I’m not the re­tir­ing type, in­sists Lewis

Daily Mail - - Formula One — Azerbaijan Grand Prix - JOE DOWNES re­ports from Baku @jre­downes

As ru­mours about his fu­ture swirl around the Baku City Cir­cuit, Lewis Hamil­ton grins as he pulls up a chair in the Mercedes hos­pi­tal­ity suite.

In an in­ter­view last week, Hamil­ton hinted he was about to drive off into the sun­set.

‘My des­tiny is in my own hands,’ he said then. ‘I can de­cide to stop at the end of this year. I don’t know what I’m go­ing to do.’

But as we sit down ahead of to­mor­row’s Azer­bai­jan Grand Prix, it quickly be­comes clear that noth­ing could be fur­ther from the Bri­ton’s mind.

‘I don’t even re­mem­ber dis­cussing that,’ says Hamil­ton. ‘It’s not some­thing I’m think­ing about right now.

‘I could eas­ily do an­other three­year con­tract if I wanted to. I reckon I could go an­other one af­ter that too, but at least one more.

‘I’m 32 and I feel like I’m on the pivot now. I don’t feel like I’m one of the older ones, I still feel like I’m in my prime or even on the verge of my prime. The in­ter­est­ing thing is how long I can make the prime last.’

Hamil­ton cut an emo­tional fig­ure at the last race in Canada af­ter match­ing Ayr­ton senna’s tally of 65 ca­reer pole po­si­tions.

With three to his name, Hamil­ton also has the same num­ber of world ti­tles as his Brazil­ian hero. But far from eas­ing off, the Mercedes driver is in­tent on press­ing the ac­cel­er­a­tor again.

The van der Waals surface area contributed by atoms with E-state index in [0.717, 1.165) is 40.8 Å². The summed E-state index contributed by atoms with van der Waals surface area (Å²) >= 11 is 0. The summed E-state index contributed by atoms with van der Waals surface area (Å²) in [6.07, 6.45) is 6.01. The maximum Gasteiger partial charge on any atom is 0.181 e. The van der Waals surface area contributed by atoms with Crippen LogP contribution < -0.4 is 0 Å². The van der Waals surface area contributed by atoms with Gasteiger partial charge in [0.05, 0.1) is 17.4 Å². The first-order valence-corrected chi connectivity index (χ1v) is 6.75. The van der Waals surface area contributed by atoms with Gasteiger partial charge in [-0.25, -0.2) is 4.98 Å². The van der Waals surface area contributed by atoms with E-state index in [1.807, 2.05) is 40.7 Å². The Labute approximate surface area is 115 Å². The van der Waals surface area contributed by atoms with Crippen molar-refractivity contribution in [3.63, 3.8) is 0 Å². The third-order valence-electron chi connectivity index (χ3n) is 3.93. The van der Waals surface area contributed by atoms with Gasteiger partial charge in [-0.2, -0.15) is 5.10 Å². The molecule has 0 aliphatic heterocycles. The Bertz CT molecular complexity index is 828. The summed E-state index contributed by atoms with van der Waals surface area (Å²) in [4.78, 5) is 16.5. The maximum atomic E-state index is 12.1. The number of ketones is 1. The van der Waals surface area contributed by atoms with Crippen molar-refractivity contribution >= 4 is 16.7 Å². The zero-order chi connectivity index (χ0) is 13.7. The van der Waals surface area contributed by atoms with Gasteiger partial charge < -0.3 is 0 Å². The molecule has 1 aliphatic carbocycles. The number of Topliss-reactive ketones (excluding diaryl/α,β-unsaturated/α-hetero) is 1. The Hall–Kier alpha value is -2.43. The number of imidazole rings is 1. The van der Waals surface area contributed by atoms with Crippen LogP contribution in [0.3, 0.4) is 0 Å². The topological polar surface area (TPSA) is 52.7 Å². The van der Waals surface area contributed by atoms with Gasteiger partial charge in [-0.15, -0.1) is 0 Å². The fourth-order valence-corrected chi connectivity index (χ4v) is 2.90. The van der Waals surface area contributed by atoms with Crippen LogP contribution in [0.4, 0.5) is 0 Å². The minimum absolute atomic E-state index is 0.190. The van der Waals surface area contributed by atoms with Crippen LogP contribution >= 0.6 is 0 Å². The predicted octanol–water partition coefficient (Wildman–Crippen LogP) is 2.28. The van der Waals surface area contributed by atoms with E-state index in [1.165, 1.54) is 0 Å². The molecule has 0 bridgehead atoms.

‘I al­ways wanted to em­u­late Ayr­ton and now I have,’ says Hamil­ton. ‘But then you set your sights on new goals.

‘Peo­ple ask me if I want to em­u­late Michael (schu­macher), but I never re­ally had a de­sire to get seven world ti­tles and it still doesn’t re­ally tickle my fancy.

‘I think about (Juan Manuel) Fan­gio’s five and that sounds pretty good. But then (se­bas­tian) Vet­tel’s got four so if I get five he could equal that and then I’ve got to get six.

‘I’m grate­ful for the ones I have but I want more. I still want two more. I feel like I have more po­ten­tial and it’s a con­stant jour­ney to dis­cover what that po­ten­tial is.

‘It’s just how much time you’re will­ing to de­vote to it. If you look at Nico (Ros­berg) he didn’t want to give any more of his life to be­ing a rac­ing driver but I’ll al­ways be a rac­ing driver at heart.’

Hamil­ton pauses be­fore hail­ing new team-mate Valt­teri Bot­tas, Ros­berg’s re­place­ment. ‘There’s a lot more har­mony in the team than there has been be­fore with Valt­teri here,’ says Hamil­ton. ‘We get on very well, he’s ma­ture and a re­ally pos­i­tive light on the team.

‘We’re very re­spect­ful when the other is suc­cess­ful and he’s prob­a­bly the first real team-mate I’ve ever had. There’s just zero hard feel­ings be­tween us.’

Fur­ther adding to that har­mony and stok­ing Hamil­ton is Mercedes’ fight with Fer­rari. That re­sumes here af­ter Hamil­ton cut Vet­tel’s lead in the driv­ers’ stand­ings to 12 points in Canada.

Hamil­ton and Vet­tel may not have it all their own way this week­end though, as Max Ver­stap­pen topped both of yes­ter­day’s prac­tice ses­sions in Baku. But the Red Bull driver’s joy was short-lived as he crashed in the fi­nal minute.

It was a fit­ting conclusion to an er­ror-strewn day which was twice halted af­ter crashes for ser­gio Perez and Jolyon Palmer.

Those shunts meant Hamil­ton failed to set a time on the quicker su­per­soft tyres and he ended the day a sec­ond off the pace in 10th.


Fortress Hamil­ton: Mercedes’ No 1 Lewis Hamil­ton in prac­tice in Azer­bai­jan yes­ter­day

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